Ever went to bed with the feeling that gases reign supreme in your system? Do constipation and diarrhea manifest more often than you would like? If you have ever questioned whether you have lactose tolerance, that is also enough of a hint that you might actually be lactose intolerant.

What is lactose intolerance?

Lactose intolerance is a health condition in which the body is not properly able to digest a sugar called lactose. Since lactose is primarily found in milk and other dairy products, the symptoms of lactose intolerance bud within half an hour or two of taking them. Research states that by reaching adulthood, 70% of people have a lack of lactase, which is the enzyme responsible for the breakdown of lactose.

Can lactose intolerance be life-threatening?

While lactose intolerance can be difficult to spot without a professional guiding hand, and it can also be severely annoying, it is not fatal. Lactose intolerance comes in varying forms; for some, it can be mild, for others it can be extreme. Some people suffer with this issue because it runs in their heredity while others may develop lactose intolerance due to viruses, bacteria or surgery.

Though the symptoms birth on the consumption of doses of lactose, one cannot entirely avoid milk and other dairy products that contain the element. This is because these dairy products are a vital source of calcium and other vitamins and minerals. A shortage of these nutrients can result in an array of health concerns, specifically those related to the bones.

This is why it is essential to diagnose lactose intolerance and consume alternative food options that do not contain lactose. Certain medications can also come to one’s aid in lowering the symptoms of lactose intolerance.

Symptoms of lactose intolerance

Explored below are the main symptoms that accompany the condition.

Nausea:

For some people, the consumption of products that contain lactose can result in nausea along with stomach pain, gas, bloating, and a grumbling tummy. This nausea can also result in an episode of vomiting. However, vomits are more likely to be experienced by children rather than adults.

Bloating and cramps:

Other reasons can also cause bloating and stomach pain. In the case of lactose intolerance, however, bloating results when the amount of water and gas in the colon increases. This, in turn, stretches the gut wall causing distention.

On the other hand, stomach pain in the navel area and the lower abdomen occurs because of the fermentation of lactose by the microflora when it is unable to be absorbed by the colon. This fermentation releases gases and acids which trigger the cramps.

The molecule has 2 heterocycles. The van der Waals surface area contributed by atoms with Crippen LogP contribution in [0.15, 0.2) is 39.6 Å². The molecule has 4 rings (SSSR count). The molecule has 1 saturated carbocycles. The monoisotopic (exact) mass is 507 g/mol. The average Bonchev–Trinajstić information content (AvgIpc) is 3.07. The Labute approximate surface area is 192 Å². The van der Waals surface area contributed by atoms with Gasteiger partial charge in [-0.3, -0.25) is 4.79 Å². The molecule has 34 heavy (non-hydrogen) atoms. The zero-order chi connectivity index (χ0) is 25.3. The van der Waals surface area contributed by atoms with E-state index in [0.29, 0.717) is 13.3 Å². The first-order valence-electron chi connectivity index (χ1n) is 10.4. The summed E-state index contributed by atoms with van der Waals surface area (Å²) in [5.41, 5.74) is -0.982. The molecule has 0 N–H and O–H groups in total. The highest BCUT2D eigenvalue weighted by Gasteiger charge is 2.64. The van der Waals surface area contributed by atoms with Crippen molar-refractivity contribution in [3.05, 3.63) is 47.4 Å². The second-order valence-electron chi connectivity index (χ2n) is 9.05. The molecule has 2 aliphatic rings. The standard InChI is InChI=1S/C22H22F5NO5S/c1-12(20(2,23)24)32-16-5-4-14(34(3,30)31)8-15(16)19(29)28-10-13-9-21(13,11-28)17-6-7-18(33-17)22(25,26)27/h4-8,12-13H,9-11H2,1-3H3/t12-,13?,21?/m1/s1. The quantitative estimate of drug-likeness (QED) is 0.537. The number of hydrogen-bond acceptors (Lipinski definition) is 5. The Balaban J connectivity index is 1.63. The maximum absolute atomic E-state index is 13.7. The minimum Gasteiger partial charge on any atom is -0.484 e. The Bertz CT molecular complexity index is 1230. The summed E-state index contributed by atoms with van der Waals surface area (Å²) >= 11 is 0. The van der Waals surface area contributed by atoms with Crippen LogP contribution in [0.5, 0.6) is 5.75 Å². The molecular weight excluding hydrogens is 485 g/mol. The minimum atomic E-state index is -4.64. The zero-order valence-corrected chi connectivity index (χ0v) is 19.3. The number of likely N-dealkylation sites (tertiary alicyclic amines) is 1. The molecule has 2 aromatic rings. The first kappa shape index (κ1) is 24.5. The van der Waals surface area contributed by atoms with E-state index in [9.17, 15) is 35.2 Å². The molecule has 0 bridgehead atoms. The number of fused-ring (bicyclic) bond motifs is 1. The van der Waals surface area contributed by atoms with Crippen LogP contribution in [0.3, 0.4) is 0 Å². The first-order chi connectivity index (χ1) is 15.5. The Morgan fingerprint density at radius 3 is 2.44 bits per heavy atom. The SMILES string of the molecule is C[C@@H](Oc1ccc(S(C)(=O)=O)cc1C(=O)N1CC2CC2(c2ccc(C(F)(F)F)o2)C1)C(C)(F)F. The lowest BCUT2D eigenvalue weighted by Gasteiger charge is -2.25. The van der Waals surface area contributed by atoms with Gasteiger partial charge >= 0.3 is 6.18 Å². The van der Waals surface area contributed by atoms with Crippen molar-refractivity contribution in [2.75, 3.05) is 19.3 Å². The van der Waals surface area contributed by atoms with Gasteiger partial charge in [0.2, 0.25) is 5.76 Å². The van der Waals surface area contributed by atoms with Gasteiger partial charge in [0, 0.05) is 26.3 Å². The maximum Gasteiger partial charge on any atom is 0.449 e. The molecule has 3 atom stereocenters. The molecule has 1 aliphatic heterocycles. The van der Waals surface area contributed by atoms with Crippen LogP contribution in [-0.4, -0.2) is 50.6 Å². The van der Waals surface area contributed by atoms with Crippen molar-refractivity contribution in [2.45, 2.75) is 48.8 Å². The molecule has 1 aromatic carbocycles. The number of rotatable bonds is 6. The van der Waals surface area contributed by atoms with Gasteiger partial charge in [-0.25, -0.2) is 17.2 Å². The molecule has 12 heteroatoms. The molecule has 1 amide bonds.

However, it must be noted that the amount of pain or bloating is co-related to how sensitive a person is to lactose not to the quantity of lactose present in his food.

Diarrhea:

Diarrhea refers to a situation in which your stool is more liquid. This liquid form of stool is more voluminous and frequent. While there can be several triggering factors of this condition, one is lactose intolerance.

Lactose intolerance causes diarrhea when the gut’s bacteria, aka the microflora, ferment lactose into gases and short-chain fatty acids. Those fatty acids and the lactose that are not absorbed by the colon increase the amount of water in the colon and hence, welcome diarrhea.

Constipation:

Much like the opposite of diarrhea, constipation is when one faces straining in the stool, incomplete bowel movements, bloating, discomfort and hard, infrequent toilet tenures. It occurs when the amount of methane gas released by the fermentation process in the colon slows down the movement of food through the gut.

It must be noted that constipation can be categorized as a symptom of lactose intolerance. However, it is an uncommon one. It mostly is a symptom of Irritable Bowel Syndrome, bacterial overgrowth or other ailments such as diabetes, hemorrhoids, etc.

Gas:

Been farting a lot lately along with struggling with some of the other symptoms mentioned above? There’s a high chance your flatulence is a result of lactose intolerance. As discussed above, the microflora in the gut cause an increase in the fermentation process which produces gases.

These gases cause flatulence. A foul odor does not accompany the gas that results from lactose intolerance. It doesn’t come from carbohydrate breakdown but from protein breakdown. Therefore, it is odorless. How much gas is produced varies from one person to another greatly.